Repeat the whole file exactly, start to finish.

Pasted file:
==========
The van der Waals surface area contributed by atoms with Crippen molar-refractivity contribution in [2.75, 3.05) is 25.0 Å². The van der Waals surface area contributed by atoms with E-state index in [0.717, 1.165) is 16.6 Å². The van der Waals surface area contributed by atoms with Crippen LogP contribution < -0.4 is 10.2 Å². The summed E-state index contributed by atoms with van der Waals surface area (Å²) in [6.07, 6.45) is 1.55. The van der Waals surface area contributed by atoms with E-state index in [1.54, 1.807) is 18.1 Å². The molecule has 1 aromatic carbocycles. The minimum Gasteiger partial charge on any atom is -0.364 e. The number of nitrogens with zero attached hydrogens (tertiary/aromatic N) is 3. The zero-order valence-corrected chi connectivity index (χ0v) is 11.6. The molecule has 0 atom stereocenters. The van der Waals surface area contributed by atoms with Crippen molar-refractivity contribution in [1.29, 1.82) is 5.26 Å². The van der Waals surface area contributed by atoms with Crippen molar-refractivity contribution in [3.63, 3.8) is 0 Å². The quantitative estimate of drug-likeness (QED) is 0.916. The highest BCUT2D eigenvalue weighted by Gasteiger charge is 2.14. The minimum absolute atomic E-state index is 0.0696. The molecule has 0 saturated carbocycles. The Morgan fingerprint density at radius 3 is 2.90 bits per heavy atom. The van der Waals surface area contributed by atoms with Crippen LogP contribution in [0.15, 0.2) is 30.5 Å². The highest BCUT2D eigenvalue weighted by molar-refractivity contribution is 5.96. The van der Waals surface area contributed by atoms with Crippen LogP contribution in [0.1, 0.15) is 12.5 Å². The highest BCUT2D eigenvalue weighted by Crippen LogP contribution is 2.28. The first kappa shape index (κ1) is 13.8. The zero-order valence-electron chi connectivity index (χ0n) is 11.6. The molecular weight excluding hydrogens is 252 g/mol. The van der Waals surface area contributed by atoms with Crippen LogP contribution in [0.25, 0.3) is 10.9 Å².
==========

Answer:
The van der Waals surface area contributed by atoms with Crippen molar-refractivity contribution in [2.75, 3.05) is 25.0 Å². The van der Waals surface area contributed by atoms with E-state index in [0.717, 1.165) is 16.6 Å². The van der Waals surface area contributed by atoms with Crippen LogP contribution < -0.4 is 10.2 Å². The summed E-state index contributed by atoms with van der Waals surface area (Å²) in [6.07, 6.45) is 1.55. The van der Waals surface area contributed by atoms with E-state index in [1.54, 1.807) is 18.1 Å². The molecule has 1 aromatic carbocycles. The minimum Gasteiger partial charge on any atom is -0.364 e. The number of nitrogens with zero attached hydrogens (tertiary/aromatic N) is 3. The zero-order valence-corrected chi connectivity index (χ0v) is 11.6. The molecule has 0 atom stereocenters. The van der Waals surface area contributed by atoms with Crippen molar-refractivity contribution in [1.29, 1.82) is 5.26 Å². The van der Waals surface area contributed by atoms with Crippen molar-refractivity contribution in [3.63, 3.8) is 0 Å². The quantitative estimate of drug-likeness (QED) is 0.916. The highest BCUT2D eigenvalue weighted by Gasteiger charge is 2.14. The minimum absolute atomic E-state index is 0.0696. The molecule has 0 saturated carbocycles. The Morgan fingerprint density at radius 3 is 2.90 bits per heavy atom. The van der Waals surface area contributed by atoms with Crippen LogP contribution in [0.15, 0.2) is 30.5 Å². The highest BCUT2D eigenvalue weighted by molar-refractivity contribution is 5.96. The van der Waals surface area contributed by atoms with Crippen LogP contribution in [0.1, 0.15) is 12.5 Å². The highest BCUT2D eigenvalue weighted by Crippen LogP contribution is 2.28. The first kappa shape index (κ1) is 13.8. The zero-order valence-electron chi connectivity index (χ0n) is 11.6. The molecular weight excluding hydrogens is 252 g/mol. The van der Waals surface area contributed by atoms with Crippen LogP contribution in [0.25, 0.3) is 10.9 Å².